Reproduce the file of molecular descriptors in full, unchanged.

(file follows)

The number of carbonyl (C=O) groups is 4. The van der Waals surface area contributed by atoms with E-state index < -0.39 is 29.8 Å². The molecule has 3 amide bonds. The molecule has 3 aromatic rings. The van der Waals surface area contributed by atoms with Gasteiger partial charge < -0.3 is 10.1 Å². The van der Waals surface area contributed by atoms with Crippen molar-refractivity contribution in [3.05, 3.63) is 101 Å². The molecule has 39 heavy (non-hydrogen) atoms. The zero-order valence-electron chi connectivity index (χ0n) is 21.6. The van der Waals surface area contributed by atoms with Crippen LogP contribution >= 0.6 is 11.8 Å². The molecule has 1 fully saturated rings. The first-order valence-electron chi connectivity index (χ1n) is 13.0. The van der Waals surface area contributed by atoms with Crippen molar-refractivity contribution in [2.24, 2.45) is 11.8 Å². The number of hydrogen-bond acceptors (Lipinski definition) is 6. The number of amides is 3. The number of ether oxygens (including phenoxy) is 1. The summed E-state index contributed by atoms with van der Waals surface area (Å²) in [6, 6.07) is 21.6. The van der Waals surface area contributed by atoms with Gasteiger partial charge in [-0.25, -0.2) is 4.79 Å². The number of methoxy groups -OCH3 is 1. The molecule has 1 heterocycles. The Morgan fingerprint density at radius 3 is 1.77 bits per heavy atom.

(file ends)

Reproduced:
The number of carbonyl (C=O) groups is 4. The van der Waals surface area contributed by atoms with E-state index < -0.39 is 29.8 Å². The molecule has 3 amide bonds. The molecule has 3 aromatic rings. The van der Waals surface area contributed by atoms with Gasteiger partial charge < -0.3 is 10.1 Å². The van der Waals surface area contributed by atoms with Crippen molar-refractivity contribution in [3.05, 3.63) is 101 Å². The molecule has 39 heavy (non-hydrogen) atoms. The zero-order valence-electron chi connectivity index (χ0n) is 21.6. The van der Waals surface area contributed by atoms with Crippen LogP contribution >= 0.6 is 11.8 Å². The molecule has 1 fully saturated rings. The first-order valence-electron chi connectivity index (χ1n) is 13.0. The van der Waals surface area contributed by atoms with Crippen molar-refractivity contribution in [2.24, 2.45) is 11.8 Å². The number of hydrogen-bond acceptors (Lipinski definition) is 6. The number of amides is 3. The number of ether oxygens (including phenoxy) is 1. The summed E-state index contributed by atoms with van der Waals surface area (Å²) in [6, 6.07) is 21.6. The van der Waals surface area contributed by atoms with Gasteiger partial charge in [-0.25, -0.2) is 4.79 Å². The number of methoxy groups -OCH3 is 1. The molecule has 1 heterocycles. The Morgan fingerprint density at radius 3 is 1.77 bits per heavy atom.